“With the smaller leaves left on the garden beds, I spread a thin layer of composted horse manure and dig it lightly into the soil,” says gardening columnist CEDRIC BRYANT.
DECIDUOUS trees are shedding the last of their summer coat for brilliant autumn shades before they fall.
Even on the ground, the different colours can resemble a beautiful Persian carpet.
This week I was asked, “Should we rake leaves off the garden beds? Will they smother smaller plants?” It depends on the leaves.
Most of the trees in our garden have smaller leaves, such as silver birch or Japanese maples. I have no hesitation in leaving these in the garden to rot down over winter, as they add valuable extra nutrients to the soil.
The larger leaves of plane or oak trees can cause a bit of a problem with their density. Oak trees are considered to have the highest nitrogen content of any leaf. I collect these with the mower, at the same time shredding them into smaller particles, which in turn go directly onto the garden as mulch. One problem with collecting oak leaves is the acorns, which have a habit of germinating with ease. A warning if you have any difficulty walking; these can roll underfoot and cause a fall.
Larger leaves can also go in the compost heap. However, with the smaller leaves left on the garden beds, I spread a thin layer of composted horse manure and dig it lightly into the soil. I get the manure from the stables at 7 Beltana Road, Pialligo, where it’s available by the bag or trailer load.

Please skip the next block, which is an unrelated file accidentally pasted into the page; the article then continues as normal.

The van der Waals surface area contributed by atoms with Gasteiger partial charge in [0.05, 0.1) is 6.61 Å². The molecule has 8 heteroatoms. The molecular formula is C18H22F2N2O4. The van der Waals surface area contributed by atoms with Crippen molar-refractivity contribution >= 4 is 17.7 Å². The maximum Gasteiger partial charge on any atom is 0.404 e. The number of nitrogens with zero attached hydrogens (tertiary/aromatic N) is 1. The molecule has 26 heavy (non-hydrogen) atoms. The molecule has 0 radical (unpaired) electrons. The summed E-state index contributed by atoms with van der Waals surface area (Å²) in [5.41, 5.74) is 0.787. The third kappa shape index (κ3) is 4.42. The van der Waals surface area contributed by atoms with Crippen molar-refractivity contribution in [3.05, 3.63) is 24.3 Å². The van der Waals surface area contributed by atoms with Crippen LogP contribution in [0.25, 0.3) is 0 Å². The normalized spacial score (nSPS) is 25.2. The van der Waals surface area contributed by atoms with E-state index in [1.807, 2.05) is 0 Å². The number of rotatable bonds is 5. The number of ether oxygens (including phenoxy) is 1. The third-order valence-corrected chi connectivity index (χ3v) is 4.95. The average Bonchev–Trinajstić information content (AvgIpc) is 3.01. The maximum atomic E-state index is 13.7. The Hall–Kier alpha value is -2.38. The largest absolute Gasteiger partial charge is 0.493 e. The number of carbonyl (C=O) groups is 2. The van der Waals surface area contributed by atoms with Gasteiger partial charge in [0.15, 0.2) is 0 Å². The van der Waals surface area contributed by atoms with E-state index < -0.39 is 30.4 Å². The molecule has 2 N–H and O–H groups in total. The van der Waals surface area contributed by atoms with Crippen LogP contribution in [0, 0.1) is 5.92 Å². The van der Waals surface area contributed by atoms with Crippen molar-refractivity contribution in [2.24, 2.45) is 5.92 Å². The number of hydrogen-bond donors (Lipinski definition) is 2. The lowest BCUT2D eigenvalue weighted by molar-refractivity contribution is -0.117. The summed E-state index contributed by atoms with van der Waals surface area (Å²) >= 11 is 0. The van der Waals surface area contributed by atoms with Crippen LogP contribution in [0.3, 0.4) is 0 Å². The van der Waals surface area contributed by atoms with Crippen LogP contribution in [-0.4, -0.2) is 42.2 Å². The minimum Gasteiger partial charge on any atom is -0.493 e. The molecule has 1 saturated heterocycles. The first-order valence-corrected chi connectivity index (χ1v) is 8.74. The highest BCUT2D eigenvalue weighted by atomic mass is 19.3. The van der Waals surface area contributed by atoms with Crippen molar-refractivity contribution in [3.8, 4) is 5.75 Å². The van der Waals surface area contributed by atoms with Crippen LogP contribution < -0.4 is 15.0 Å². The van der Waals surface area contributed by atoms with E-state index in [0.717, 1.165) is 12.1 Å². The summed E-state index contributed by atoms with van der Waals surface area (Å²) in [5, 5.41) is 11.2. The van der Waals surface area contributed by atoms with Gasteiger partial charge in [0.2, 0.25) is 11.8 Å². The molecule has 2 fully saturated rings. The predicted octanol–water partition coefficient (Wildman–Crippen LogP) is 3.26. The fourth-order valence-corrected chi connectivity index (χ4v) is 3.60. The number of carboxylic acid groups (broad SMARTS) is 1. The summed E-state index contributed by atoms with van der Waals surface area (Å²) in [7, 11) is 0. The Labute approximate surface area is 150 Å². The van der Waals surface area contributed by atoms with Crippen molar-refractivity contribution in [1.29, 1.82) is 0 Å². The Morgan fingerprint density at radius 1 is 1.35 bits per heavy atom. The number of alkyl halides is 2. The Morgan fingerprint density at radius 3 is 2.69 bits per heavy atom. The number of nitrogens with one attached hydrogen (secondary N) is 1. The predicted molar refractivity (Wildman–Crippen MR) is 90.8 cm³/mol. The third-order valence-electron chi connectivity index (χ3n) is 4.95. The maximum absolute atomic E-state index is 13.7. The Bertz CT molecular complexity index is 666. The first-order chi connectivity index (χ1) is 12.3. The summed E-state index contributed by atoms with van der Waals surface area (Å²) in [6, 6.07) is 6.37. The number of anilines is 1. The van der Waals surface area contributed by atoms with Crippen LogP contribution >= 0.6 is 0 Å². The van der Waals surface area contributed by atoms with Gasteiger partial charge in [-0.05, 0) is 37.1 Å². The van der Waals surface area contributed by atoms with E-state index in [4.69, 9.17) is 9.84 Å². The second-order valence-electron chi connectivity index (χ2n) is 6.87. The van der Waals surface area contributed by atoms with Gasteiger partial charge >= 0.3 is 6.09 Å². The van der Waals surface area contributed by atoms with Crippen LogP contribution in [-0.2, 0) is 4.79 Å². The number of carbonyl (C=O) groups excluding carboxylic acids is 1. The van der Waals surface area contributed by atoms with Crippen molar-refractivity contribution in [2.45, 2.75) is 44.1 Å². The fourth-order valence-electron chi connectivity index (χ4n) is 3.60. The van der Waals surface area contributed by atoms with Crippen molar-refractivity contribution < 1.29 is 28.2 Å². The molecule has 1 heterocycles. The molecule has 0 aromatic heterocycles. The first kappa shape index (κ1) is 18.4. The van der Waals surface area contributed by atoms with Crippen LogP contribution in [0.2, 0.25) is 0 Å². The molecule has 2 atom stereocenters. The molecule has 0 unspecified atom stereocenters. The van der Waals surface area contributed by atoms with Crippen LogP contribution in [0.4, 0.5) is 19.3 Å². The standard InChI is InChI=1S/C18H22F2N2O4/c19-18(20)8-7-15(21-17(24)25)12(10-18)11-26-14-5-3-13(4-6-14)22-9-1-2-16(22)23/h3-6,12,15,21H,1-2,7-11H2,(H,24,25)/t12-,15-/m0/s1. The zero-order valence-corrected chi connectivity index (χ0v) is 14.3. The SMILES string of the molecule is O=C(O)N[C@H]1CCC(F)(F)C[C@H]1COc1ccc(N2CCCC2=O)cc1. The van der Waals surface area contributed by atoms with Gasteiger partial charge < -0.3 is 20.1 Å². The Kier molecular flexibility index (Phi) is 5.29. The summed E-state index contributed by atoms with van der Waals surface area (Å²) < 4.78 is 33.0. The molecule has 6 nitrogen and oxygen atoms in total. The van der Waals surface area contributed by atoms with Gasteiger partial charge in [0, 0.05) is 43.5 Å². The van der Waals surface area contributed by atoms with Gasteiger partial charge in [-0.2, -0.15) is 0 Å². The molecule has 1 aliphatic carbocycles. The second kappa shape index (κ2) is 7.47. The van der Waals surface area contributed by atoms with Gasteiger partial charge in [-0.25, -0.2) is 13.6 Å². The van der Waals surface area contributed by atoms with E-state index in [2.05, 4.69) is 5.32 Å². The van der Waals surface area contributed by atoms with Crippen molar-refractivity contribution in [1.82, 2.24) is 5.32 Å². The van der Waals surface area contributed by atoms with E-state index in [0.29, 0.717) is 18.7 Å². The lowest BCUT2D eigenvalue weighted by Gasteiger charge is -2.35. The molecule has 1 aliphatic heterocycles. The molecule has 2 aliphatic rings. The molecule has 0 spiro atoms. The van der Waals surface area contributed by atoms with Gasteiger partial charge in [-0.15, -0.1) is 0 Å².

When potting new plants or repotting, I use my special mix of one-third sieved compost out of my heap, one third of the composted horse manure, and one-third of cheap potting mix. I make sure no artificial/chemical fertilisers have been added to the latter. The plants will grow with the speed of lightning. The final boost: watering in the new plants with liquid seaweed fertiliser.
I’M still being asked, “is it too late to plant deciduous trees and shrubs?” as I usually recommend planting in autumn. Deciduous trees are now bare of leaves and winter is a perfect time to plant. I recall visiting the famous Salisbury Cathedral in the south of England just before Christmas with several feet of snow on the ground. The gardeners were busy shovelling back the snow to plant trees.
However, please check on the ultimate size of any tree. A favourite for autumn colour is Chinese pistachio, or Pistacia chinensis, but they can grow to 20 metres!
A few quick facts of this popular tree, planted on streets worldwide. The timber is valued for furniture making. In China, where it originates, the seed is used in the production of biodiesel.
HYDRANGEAS can be pruned anytime over the next couple of months, taking out any older wood that has turned grey. Thin out the centre and healthy green can be cut back to three leaf nodes [joints] counting from the base of the plant.
MANY lemons fruit in winter – ours, in a large pot, have been heavy with fruit for weeks. When harvesting, cut them off, leaving a piece of stalk, and store in a box in a dry spot between thick sheets of newspaper. Apples can be stored the same way, except keep them a few centimetres apart, not touching.